Last night we went to mass in Leon Cathedral. It is a massive gothic building with flying buttresses and towers and statuary and carved doors and the whole nine yards. But there is something which separates it from everyother cathedral I hav ever seen, namely,  the glass. In our diocese one of our great treasures is St. Barnabas Church, Warrington. St. Barnabas would be a fairly ordinary small wooden country church except that early in the 20th Century, for reasons I won't bore you with here, someone installed a stained glass window intended for another, much larger church. The result is a back wall that is almost entirely glass, and the effect is breathtaking. Those familiar with St. Barnabas might like to imagine what that effect would be like if you applied it to every wall of a very large gothic cathedral. If you can get your head around that, you can get your head around what Leon Cathedral is like. We sat through the mass in a side chapel, and no, I didn't join the queue to take the sacrament, and walked out through the nave with appetites whetted for a day of exploring on the morrow, when we intended to take a rest day.

At about 6 am Clemency and I woke in separate parts of the Alberge. This one is run by Benedictines and men and women have separate quarters. Independently we watched people packing up all around us, doing their blister routines, stretching, putting on hats and boots, wishing each other buen camino! and striding off into the breaking dawn. Both of us knew that that was how we would like to be spending our day, rather than wandering around art galleries and sitting at dinky little tables sipping vino tinto.

We are not tourists. We aren't here for the sightseeing and the shopping. We are here to walk the path of miracles. So when we met for the day, both of us surprised the other by being fully packed up with our walking shoes on.

We got away at 9 am. Many had described this day as being "the ugly day", and as we moved steadily Westward we could see why. From the elegant boulevards of Leon, with their intelligent, quirky statuary we moved across the bridge to the other Leon, the one that makes the classy one work. We passed through raw, working class neighbourhoods and grim little industrial enclaves.

For most of the way the camino ran beside a busy two lane highway full of vans and eighteen wheeler trucks. There was graffiti and rubbish and yards piled with incomprehensible equipment. The sky was overcast, but it was warm all the way, mid 20s probably, with a headwind. We stopped in a small shop and bought mixed fruit and nuts, and we drained our water pouches before the day was through.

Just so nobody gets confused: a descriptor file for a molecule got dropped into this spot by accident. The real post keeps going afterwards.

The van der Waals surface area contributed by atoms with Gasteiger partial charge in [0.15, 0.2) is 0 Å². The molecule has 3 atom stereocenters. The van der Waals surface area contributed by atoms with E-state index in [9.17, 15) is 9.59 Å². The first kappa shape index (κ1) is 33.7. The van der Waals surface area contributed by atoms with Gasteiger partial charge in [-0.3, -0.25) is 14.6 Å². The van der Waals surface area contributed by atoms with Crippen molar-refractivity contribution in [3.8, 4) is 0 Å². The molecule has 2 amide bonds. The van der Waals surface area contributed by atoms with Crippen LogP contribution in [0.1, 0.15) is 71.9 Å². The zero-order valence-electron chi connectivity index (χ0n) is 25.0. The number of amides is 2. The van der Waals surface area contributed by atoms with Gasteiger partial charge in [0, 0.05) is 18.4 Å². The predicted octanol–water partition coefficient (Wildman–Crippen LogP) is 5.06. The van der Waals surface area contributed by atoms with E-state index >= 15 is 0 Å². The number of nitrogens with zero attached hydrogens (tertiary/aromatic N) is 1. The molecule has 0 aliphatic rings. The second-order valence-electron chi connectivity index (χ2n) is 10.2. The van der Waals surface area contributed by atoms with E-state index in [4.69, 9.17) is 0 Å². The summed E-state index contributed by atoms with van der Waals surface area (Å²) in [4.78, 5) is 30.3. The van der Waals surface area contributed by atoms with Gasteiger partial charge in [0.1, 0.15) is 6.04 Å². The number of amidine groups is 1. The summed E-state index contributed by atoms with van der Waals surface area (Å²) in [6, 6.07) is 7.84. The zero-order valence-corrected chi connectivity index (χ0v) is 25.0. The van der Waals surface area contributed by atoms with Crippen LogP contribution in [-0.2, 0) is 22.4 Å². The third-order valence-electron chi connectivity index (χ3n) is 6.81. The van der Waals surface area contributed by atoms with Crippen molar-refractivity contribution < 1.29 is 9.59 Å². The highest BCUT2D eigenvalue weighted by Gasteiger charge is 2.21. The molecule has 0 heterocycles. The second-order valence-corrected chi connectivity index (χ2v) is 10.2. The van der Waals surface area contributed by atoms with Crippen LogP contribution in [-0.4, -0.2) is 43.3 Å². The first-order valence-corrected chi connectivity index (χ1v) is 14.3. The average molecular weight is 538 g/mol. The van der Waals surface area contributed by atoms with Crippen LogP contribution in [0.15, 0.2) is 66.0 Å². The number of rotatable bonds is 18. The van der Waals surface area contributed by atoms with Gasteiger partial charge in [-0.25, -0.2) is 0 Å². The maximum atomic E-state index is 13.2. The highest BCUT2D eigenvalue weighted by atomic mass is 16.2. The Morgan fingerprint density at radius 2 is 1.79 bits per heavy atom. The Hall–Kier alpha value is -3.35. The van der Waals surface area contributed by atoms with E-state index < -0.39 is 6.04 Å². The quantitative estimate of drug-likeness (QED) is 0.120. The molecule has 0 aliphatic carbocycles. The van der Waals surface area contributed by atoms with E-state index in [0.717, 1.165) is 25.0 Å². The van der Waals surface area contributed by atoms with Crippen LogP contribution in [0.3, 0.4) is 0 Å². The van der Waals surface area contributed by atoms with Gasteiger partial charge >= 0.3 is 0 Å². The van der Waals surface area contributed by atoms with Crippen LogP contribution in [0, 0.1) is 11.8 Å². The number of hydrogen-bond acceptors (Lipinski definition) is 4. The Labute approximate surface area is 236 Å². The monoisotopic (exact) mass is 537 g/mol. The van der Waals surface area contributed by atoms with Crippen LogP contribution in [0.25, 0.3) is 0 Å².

There is, apparently, a more scenic route, but we were in a rush to leave, didn't look at our guidebook, and missed it. So here we are, where we washed up at about 12.30 after about 23 km of walking. The municipal alberge is on the outskirts of Villadangos and we were glad to see it. It is housed in an old school, is clean, light and spacious with all the facilities we might want. 

There is hardly anybody here. The hospitalera had left a note saying she would be back at 1.30, but to choose a bed and make ourselves at home, which we did. after showering and laundry we walked the hundred metres into the local village and bought the makings for lunch. Fine crusty Spanish bread, tomatoes, fruit. All is well with the world. And tomorrow is Astorga! Goodbye Meseta, and hello winding paths, greenery, quaint villages, rolling hillsides and photo ops on every corner.

ps. I am writing this on a computer that is so old it has a disk drive. A  5.25 inch one. And  it has a Spanish keyboard. The version of Internet Explorere I am using won't allow such niceties as spell checking, so if I've made a few mistakes, tough. I did it on purpose to see if you would spot them. I'm sleeping in a school, after all.


Elaine Dent said…
I loved the part where you both met each other in the morning ready to walk instead of the previous plan.